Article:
Cooling it, now, in Greensboro

by Ryan Snyder

It was only a few months ago that the whole idea of a New Edition 30th anniversary reunion tour seemed like a novelty. None of the five original members nor late ’80s recruit Johnny Gill had tendered anything worthwhile in years — decades in some cases. Hardly anyone is excited about the possibility of a new album, and even

fewer are aware that there’s a biopic in the works. But with the untimely death of Whitney Houston last weekend, the reunion became a tangent to what will likely go down as the biggest pop-culture story of 2012, and suddenly their relevancy isn’t so much in question.

New Edition’s ability to outperform the Bobby Brown circus, however, still is.

Like practically every New Edition date following Whitney’s death, the biggest question Friday at the Greensboro Coliseum was simply, “Will Bobby or won’t Bobby?” He had missed shows earlier in the week, and the funeral for his wife of nearly 15 years was less than 12 hours from the show’s start time. Ralph Tresvant noted during the show that North Carolina has always been especially kind to New Edition, but such lurid speculation wasn’t exactly bad for the tour; attendance for the date landed at 7,646 — the group’s best attended show up to that point.

Bobby, of course, did make the show, and his entrance was a spectacle of its own. The quintet of Tresvant, Johnny Gill, Ricky Bell, Michael Bivins and Ronnie DeVoe all had the chance to demonstrate that their voices were still winsome and fluid on a handful of tracks from the post- Bobby album Heart Break before the scenestealer snuck on stage to supply backing vocals.

His official introduction was made by Tresvant as Brown, with his Pusha T-coined “Bobby Brown Jaw” swinging lazily to the right, looked on coyly as hundreds of mass-produced “I [heart] Bobby”

placards went up. The group kicked into the 1983 hit “Jealous Girl,” as it was clear that the boys had become men and the toughness that emerged in their later material was reflected in the grownup interpretation of the cotton-candy classic.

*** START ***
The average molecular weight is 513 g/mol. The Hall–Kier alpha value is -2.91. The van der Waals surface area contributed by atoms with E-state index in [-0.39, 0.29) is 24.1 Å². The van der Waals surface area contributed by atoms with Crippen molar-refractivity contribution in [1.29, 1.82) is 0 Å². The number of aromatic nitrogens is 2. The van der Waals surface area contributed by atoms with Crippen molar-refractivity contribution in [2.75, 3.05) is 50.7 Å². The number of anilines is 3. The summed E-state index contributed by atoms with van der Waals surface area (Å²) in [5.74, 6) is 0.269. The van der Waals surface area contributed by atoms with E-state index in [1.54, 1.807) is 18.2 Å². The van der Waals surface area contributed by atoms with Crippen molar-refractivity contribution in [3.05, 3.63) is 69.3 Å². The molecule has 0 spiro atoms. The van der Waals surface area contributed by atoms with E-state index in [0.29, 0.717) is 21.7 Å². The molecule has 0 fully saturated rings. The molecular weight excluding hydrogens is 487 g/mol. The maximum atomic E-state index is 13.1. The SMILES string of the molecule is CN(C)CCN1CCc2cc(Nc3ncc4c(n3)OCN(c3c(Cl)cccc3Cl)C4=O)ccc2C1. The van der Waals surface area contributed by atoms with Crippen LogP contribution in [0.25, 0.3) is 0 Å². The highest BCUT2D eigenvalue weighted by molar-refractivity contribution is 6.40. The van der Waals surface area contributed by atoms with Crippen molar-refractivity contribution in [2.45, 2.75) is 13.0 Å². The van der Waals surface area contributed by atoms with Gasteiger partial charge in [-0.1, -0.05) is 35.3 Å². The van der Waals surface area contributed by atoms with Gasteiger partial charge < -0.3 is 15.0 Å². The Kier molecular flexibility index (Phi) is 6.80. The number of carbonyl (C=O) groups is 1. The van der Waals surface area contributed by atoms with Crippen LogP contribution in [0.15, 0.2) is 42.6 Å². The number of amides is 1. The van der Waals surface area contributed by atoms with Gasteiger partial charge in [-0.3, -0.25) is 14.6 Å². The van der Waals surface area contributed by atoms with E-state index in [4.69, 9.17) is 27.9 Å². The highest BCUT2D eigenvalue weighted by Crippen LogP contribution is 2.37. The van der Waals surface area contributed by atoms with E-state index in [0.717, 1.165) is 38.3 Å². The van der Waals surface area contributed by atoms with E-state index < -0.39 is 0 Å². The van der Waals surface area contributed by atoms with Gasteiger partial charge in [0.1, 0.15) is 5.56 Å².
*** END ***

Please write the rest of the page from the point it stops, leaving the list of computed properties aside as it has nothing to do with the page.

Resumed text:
The group had three shows with the full lineup prior to Greensboro and several more sans Bobby. Bell Biv DeVoe in particular seemed stuck in between the swinging individuality of their post-NE music. When the routines called for synchronicity, they looked stiff and off-kilter. The rest of the time they seemed to be improvising, mugging for cameras or meandering on the periphery. There were moments that they turned their inelegance into levity, however. Tresvant recalled a guffawing Brown’s departure, citing his inability to keep up with their ever more challenging steps (ironic). Challenge accepted, Brown’s rejoinder was for the house to make noise if he did well and make noise if he didn’t.

When the group wasn’t updating timeless pop hits like “Candy Girl” and “Mr. Telephone Man,” they were revisiting some of the group’s biggest solo hits. The forever-underrated Tresvant took on his lone solo smash “Sensitivity” with a nod to Suzanne Vega’s “Tom’s Diner.” Johnny Gill gave a commanding, gospel-drenched rendition of “My, My, My” and an over-long survey of his new single “In the Mood” that included several laps through the crowd. Bobby didn’t deliver the “On Our Own” or “Humpin’ Around” goods, but his delivery of the new-jack swing anthem “My Prerogative” was well played, if slightly unsuitable given the circumstances. There didn’t seem to be much room to go off script though, as a procedural Whitney eulogy from Brown implied. Bivins later reinforced the theory after Brown’s new single “Get Out of the Way.”

“Yo, Bobby, everyone knows that new joint. It’s blowin’ up all over the world, but how about that Bell Biv DeVoe?” Well, how about it? Hearing “Poison” and an abbreviated “Do Me” were incredibly satisfying moments for a child of the ’80s.